I dropped my 23-month old son, Eddie, off at daycare, and as I opened the door to leave the building, a man in a black t-shirt came through the door, and said, “Thanks. It was locked.”
And it was. Ever since the massacre at an elementary school in Newtown, Connecticut, in which 20 children and six adults were gunned down, our daycare, which is in a local church, locks its doors to the public. The school’s director now stands outside the front door of the daycare from 9:00 to 9:15 a.m. to allow everyone to enter. At 9:15 a.m., the door is shut, and you have to buzz the church administrator upstairs to let you in. I know this because I’m late almost every day, and the poor woman upstairs is forced to come down all the stairs to get me and my son. This morning was one of those days.
“Can I help you?” I said to the man, as if I worked for the school.
“I’m with the (inaudible), and I wanted to get myself a cup of coffee. Do you know where the cafeteria is?”
I knew there was a cafeteria down the hall from the daycare. It’s where I take Zumba classes twice a week. But before I could answer him, he was halfway down the stairs and heading for the inner door that led to the daycare. I went down the stairs after him and got to the inner doorway before he did.
“I’ll see if I can help you,” I said and opened the door.
The first person I saw was my neighbor, Meredith, who is a teacher at the daycare.
“This guy says he’s from a church group, and he wants some coffee in a cafeteria?”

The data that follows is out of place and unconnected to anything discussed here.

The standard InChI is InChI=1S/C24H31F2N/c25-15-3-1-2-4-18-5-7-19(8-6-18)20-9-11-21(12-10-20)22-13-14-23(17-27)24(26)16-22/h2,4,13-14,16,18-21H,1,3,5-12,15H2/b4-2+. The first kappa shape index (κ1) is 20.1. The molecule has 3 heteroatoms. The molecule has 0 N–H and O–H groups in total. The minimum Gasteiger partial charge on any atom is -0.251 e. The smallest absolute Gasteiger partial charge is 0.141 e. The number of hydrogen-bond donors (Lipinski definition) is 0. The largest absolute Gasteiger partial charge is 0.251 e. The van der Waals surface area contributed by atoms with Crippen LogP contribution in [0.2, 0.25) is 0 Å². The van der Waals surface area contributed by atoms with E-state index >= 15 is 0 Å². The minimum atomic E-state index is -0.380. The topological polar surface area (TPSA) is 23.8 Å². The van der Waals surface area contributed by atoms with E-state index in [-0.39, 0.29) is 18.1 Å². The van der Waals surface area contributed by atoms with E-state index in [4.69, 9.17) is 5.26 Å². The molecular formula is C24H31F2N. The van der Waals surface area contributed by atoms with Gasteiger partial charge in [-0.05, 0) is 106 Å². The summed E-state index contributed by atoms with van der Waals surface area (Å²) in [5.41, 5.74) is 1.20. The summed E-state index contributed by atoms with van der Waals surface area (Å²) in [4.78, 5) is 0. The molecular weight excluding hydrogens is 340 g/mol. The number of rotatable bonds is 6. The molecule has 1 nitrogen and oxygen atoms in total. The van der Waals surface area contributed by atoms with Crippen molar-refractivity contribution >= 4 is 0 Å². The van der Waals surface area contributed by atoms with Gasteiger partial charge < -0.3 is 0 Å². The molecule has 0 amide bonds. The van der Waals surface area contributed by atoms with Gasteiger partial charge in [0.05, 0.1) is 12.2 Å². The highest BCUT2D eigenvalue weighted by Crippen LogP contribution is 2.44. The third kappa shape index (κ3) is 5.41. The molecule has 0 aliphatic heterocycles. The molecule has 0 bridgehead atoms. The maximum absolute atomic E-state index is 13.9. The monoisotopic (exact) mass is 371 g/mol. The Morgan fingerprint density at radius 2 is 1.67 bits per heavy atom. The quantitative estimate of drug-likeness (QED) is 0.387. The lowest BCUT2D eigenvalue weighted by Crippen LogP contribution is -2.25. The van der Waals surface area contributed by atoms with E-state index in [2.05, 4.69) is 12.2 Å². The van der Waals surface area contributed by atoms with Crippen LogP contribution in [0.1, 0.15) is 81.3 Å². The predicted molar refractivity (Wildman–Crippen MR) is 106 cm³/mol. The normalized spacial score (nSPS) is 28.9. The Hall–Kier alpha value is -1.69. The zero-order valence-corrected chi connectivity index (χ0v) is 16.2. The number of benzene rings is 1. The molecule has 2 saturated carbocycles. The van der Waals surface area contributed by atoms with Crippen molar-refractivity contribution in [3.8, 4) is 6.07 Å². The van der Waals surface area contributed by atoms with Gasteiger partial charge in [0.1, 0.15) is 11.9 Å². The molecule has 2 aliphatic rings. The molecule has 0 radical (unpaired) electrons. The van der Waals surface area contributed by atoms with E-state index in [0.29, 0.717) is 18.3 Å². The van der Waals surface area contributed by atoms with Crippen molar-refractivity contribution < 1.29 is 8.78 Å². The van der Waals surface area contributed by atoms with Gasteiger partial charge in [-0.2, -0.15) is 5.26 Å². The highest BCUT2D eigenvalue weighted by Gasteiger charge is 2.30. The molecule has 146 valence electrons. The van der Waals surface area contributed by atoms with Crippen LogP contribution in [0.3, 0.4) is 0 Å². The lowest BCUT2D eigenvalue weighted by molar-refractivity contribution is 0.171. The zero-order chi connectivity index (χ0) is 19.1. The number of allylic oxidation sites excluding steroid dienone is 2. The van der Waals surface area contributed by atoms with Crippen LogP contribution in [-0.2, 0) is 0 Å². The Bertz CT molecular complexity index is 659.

“It’s all right. I’ve got it,” Meredith said.
“It’s okay?” I said.
“It’s fine,” she said.
I turned around and walked back out of the daycare. As I emerged at the top of the stairs and walked out of the building, I saw three vans double-parked outside that said Calvary Chapel. There was a caravan of them. They were volunteers, who had been working down by the beach, helping to rebuild the boardwalk in my town which had been badly damaged by Hurricane Sandy. For a few months now, these volunteers have been working tirelessly, deconstructing what was left of the boardwalk and then sorting through the debris, dividing them into piles of large pieces, which will be saved and used later, and smallpieces, which will be discarded. The man who had walked in the building was part of that group and had apparently walked in the wrong door of the church in search of coffee.
When I saw the vans, I cried for a moment, for the horror that befell those little children in Newtown, for the horror that at any time could come to my own child, and for the horror we now see when it’s not even there.